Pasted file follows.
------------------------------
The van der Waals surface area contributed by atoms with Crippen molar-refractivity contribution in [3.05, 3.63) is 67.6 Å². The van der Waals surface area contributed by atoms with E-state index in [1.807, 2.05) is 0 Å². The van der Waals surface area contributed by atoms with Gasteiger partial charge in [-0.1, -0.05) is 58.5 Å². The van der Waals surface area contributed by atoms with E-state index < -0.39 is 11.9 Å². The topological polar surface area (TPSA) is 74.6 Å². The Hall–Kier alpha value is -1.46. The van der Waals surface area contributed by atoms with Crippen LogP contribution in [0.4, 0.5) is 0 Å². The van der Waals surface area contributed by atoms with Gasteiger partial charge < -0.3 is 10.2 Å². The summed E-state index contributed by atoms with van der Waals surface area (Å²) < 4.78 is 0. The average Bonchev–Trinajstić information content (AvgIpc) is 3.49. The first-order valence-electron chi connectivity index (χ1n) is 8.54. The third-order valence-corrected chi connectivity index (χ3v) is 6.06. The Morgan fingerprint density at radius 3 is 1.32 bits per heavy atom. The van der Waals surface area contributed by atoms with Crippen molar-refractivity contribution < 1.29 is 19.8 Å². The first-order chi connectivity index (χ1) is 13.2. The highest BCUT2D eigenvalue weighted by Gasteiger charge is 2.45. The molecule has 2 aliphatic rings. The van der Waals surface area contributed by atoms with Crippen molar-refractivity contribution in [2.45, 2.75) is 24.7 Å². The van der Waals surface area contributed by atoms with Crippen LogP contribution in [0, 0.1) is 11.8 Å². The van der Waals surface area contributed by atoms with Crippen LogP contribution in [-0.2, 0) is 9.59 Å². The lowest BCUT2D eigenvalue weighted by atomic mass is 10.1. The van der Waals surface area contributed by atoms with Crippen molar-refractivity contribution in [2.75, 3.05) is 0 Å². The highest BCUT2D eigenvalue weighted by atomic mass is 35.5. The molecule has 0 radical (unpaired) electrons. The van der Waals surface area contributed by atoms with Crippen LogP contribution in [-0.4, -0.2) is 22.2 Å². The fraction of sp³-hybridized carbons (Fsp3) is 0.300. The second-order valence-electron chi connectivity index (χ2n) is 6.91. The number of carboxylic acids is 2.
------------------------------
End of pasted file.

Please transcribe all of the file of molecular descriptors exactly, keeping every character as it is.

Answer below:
The van der Waals surface area contributed by atoms with Crippen molar-refractivity contribution in [3.05, 3.63) is 67.6 Å². The van der Waals surface area contributed by atoms with E-state index in [1.807, 2.05) is 0 Å². The van der Waals surface area contributed by atoms with Gasteiger partial charge in [-0.1, -0.05) is 58.5 Å². The van der Waals surface area contributed by atoms with E-state index < -0.39 is 11.9 Å². The topological polar surface area (TPSA) is 74.6 Å². The Hall–Kier alpha value is -1.46. The van der Waals surface area contributed by atoms with Crippen LogP contribution in [0.4, 0.5) is 0 Å². The van der Waals surface area contributed by atoms with Gasteiger partial charge < -0.3 is 10.2 Å². The summed E-state index contributed by atoms with van der Waals surface area (Å²) < 4.78 is 0. The average Bonchev–Trinajstić information content (AvgIpc) is 3.49. The first-order valence-electron chi connectivity index (χ1n) is 8.54. The third-order valence-corrected chi connectivity index (χ3v) is 6.06. The Morgan fingerprint density at radius 3 is 1.32 bits per heavy atom. The van der Waals surface area contributed by atoms with Crippen molar-refractivity contribution < 1.29 is 19.8 Å². The first-order chi connectivity index (χ1) is 13.2. The highest BCUT2D eigenvalue weighted by Gasteiger charge is 2.45. The molecule has 2 aliphatic rings. The van der Waals surface area contributed by atoms with Crippen molar-refractivity contribution in [2.45, 2.75) is 24.7 Å². The van der Waals surface area contributed by atoms with Crippen LogP contribution in [0, 0.1) is 11.8 Å². The van der Waals surface area contributed by atoms with Crippen LogP contribution in [-0.2, 0) is 9.59 Å². The lowest BCUT2D eigenvalue weighted by atomic mass is 10.1. The van der Waals surface area contributed by atoms with Crippen molar-refractivity contribution in [2.75, 3.05) is 0 Å². The highest BCUT2D eigenvalue weighted by atomic mass is 35.5. The molecule has 0 radical (unpaired) electrons. The van der Waals surface area contributed by atoms with Crippen LogP contribution in [-0.4, -0.2) is 22.2 Å². The fraction of sp³-hybridized carbons (Fsp3) is 0.300. The second-order valence-electron chi connectivity index (χ2n) is 6.91. The number of carboxylic acids is 2.